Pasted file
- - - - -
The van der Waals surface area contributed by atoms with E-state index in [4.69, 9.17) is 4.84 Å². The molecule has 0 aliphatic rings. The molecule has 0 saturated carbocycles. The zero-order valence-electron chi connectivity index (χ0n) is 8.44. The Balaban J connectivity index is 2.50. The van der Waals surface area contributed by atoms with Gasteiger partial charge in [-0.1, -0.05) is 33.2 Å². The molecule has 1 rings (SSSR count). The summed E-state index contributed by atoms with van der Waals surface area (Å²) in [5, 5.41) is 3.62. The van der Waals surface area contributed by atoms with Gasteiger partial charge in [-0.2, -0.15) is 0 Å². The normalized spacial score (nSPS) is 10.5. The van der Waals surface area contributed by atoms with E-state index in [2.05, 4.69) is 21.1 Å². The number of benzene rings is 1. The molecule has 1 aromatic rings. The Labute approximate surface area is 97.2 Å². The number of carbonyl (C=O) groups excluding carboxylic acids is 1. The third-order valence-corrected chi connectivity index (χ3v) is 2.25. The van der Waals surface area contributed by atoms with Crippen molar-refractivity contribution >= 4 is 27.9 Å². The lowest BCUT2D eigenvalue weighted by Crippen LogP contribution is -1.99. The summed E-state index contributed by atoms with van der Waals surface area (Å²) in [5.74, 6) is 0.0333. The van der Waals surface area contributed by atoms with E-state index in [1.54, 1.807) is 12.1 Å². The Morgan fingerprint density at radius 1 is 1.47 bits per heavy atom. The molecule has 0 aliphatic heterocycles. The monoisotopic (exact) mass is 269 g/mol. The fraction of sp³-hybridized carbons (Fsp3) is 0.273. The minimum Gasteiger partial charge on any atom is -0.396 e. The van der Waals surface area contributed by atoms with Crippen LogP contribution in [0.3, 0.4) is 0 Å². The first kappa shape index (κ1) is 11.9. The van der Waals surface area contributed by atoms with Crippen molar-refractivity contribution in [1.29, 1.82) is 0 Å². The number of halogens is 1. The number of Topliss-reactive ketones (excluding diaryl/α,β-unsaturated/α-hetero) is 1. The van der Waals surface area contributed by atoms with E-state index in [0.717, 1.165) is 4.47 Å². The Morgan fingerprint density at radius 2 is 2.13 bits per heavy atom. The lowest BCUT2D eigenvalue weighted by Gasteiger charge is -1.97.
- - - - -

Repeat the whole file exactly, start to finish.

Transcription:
The van der Waals surface area contributed by atoms with E-state index in [4.69, 9.17) is 4.84 Å². The molecule has 0 aliphatic rings. The molecule has 0 saturated carbocycles. The zero-order valence-electron chi connectivity index (χ0n) is 8.44. The Balaban J connectivity index is 2.50. The van der Waals surface area contributed by atoms with Gasteiger partial charge in [-0.1, -0.05) is 33.2 Å². The molecule has 1 rings (SSSR count). The summed E-state index contributed by atoms with van der Waals surface area (Å²) in [5, 5.41) is 3.62. The van der Waals surface area contributed by atoms with Gasteiger partial charge in [-0.2, -0.15) is 0 Å². The normalized spacial score (nSPS) is 10.5. The van der Waals surface area contributed by atoms with E-state index in [2.05, 4.69) is 21.1 Å². The number of benzene rings is 1. The molecule has 1 aromatic rings. The Labute approximate surface area is 97.2 Å². The number of carbonyl (C=O) groups excluding carboxylic acids is 1. The third-order valence-corrected chi connectivity index (χ3v) is 2.25. The van der Waals surface area contributed by atoms with Crippen molar-refractivity contribution >= 4 is 27.9 Å². The lowest BCUT2D eigenvalue weighted by Crippen LogP contribution is -1.99. The summed E-state index contributed by atoms with van der Waals surface area (Å²) in [5.74, 6) is 0.0333. The van der Waals surface area contributed by atoms with E-state index in [1.54, 1.807) is 12.1 Å². The Morgan fingerprint density at radius 1 is 1.47 bits per heavy atom. The molecule has 0 aliphatic heterocycles. The monoisotopic (exact) mass is 269 g/mol. The fraction of sp³-hybridized carbons (Fsp3) is 0.273. The minimum Gasteiger partial charge on any atom is -0.396 e. The van der Waals surface area contributed by atoms with Crippen LogP contribution in [0.3, 0.4) is 0 Å². The first kappa shape index (κ1) is 11.9. The van der Waals surface area contributed by atoms with Crippen molar-refractivity contribution in [1.29, 1.82) is 0 Å². The number of halogens is 1. The number of Topliss-reactive ketones (excluding diaryl/α,β-unsaturated/α-hetero) is 1. The van der Waals surface area contributed by atoms with E-state index in [0.717, 1.165) is 4.47 Å². The Morgan fingerprint density at radius 2 is 2.13 bits per heavy atom. The lowest BCUT2D eigenvalue weighted by Gasteiger charge is -1.97.